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    • Anonymous Caymanian says:

      That is pride. Sometimes we need to buck up and work somewhere even if we don’t want to. And to your last point – more times than not you can work in an office environment with foreigners and I can guarantee those same Jamaican or Honduran nationals would know more about and have greater connection to our culture than the those in the office – it just depends on the PERSON. They would at least make the effort. I speak from experience in both environments. You can meet some of the nicest as well as some of the nastiest people from all walks of life and cultures. They don’t speak for the whole. I say this as a Caymanian who has also met some horrible Caymanians. We’re all human and every person is raised differently.

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    • Anonymous says:

      “it’s not pride”

      Sounds like pride to me!

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    • Anonymous says:

      It’s not pride people. This person wants to work with others who speak English well, know Cayman, and are plugged in to its culture. He/she doesn’t want to have to assimilate to another country’s culture to work in his own. If you had more Caymanians working these jobs, even more Caymanians would work them, because they’d get to do the work together. I don’t see any pride or racism in that. You don’t have to make a negative value judgement about others to want to be with your own.

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    • Moi says:

      Oh deary me. Well, obviously it is pride and quite a heavy handful of racism to boot!

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    • Anonymous says:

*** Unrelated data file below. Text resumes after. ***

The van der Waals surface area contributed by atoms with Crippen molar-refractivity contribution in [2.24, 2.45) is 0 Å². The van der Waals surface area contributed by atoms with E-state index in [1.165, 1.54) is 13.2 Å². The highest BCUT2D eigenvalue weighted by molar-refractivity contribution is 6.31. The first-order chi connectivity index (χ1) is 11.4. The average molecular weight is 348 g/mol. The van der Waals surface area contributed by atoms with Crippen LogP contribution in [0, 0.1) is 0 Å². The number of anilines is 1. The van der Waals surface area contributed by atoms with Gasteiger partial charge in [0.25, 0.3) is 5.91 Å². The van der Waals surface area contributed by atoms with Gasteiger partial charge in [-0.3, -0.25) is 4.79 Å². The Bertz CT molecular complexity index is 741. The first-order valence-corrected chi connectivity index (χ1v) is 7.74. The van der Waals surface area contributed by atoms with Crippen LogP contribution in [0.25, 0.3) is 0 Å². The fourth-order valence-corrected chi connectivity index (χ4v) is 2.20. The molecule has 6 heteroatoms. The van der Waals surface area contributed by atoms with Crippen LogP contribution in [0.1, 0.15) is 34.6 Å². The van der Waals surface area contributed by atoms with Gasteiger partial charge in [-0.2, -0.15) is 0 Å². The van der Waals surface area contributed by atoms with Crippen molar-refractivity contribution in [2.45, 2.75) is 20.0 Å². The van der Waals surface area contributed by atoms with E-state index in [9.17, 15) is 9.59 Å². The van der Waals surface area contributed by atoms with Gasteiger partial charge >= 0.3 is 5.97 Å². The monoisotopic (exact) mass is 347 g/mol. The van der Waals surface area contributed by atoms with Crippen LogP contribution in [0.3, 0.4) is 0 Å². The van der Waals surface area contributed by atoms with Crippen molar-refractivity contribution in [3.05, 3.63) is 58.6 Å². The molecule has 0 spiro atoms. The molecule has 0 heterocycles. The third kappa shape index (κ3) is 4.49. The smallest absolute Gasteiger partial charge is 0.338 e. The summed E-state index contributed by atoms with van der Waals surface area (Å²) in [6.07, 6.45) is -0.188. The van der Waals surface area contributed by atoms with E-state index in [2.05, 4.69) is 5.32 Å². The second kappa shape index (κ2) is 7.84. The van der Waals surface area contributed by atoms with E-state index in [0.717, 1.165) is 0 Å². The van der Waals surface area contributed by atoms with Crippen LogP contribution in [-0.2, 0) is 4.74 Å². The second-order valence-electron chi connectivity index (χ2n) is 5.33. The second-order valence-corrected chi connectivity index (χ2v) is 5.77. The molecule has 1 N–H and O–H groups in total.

What do Caymanian traditions have to do with working the fries?

    • Anonymous says:

      Yes, and Burger King which is a license to print money on Grand Cayman can afford a $10 an hour minimum wage. I know they can.

  10. Anon. says:

    You’re right that math and science are not enough. Social programs to educate the misinformed and the disinterested that education is the key to improving one’s circumstances. Reprogramming young Caymanian males to understand that their masculinity is not measured by how many girls they can seduce and impregnate, or what car they drive, but instead by the value they place on self improvement through education and having the desire to become respectable, successful men. Our young girls need re-education as well. They need to hold themselves to a higher standard and not give their bodies to immature boys who see them as playthings and conquests.
    Enough blaming the foreigners for our own shortcomings. Their needs to be a change in the social mentality. Focus on education and self improvement. Encouraging our children to strive for higher learning and not accepting anyone in their lives that does not hold themselves to the same high moral and educational standards.

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  11. Anonymous says:

    Well said! We need trade schools as well for Caymanians to go to if they didn’t do so well in high school. Cifec or ucci is obviously a waste of time for those who have no interest in sitting down at a desk and writing all day.
    At trade schools young Caymanians can learn how to build, or how to be a bank teller etc. Then once they graduate with a certificate from these schools they can go straight into that field.

    Please cig, there’s so many things we can do to help young Caymanians make a life for themselves, there’s NO excuse!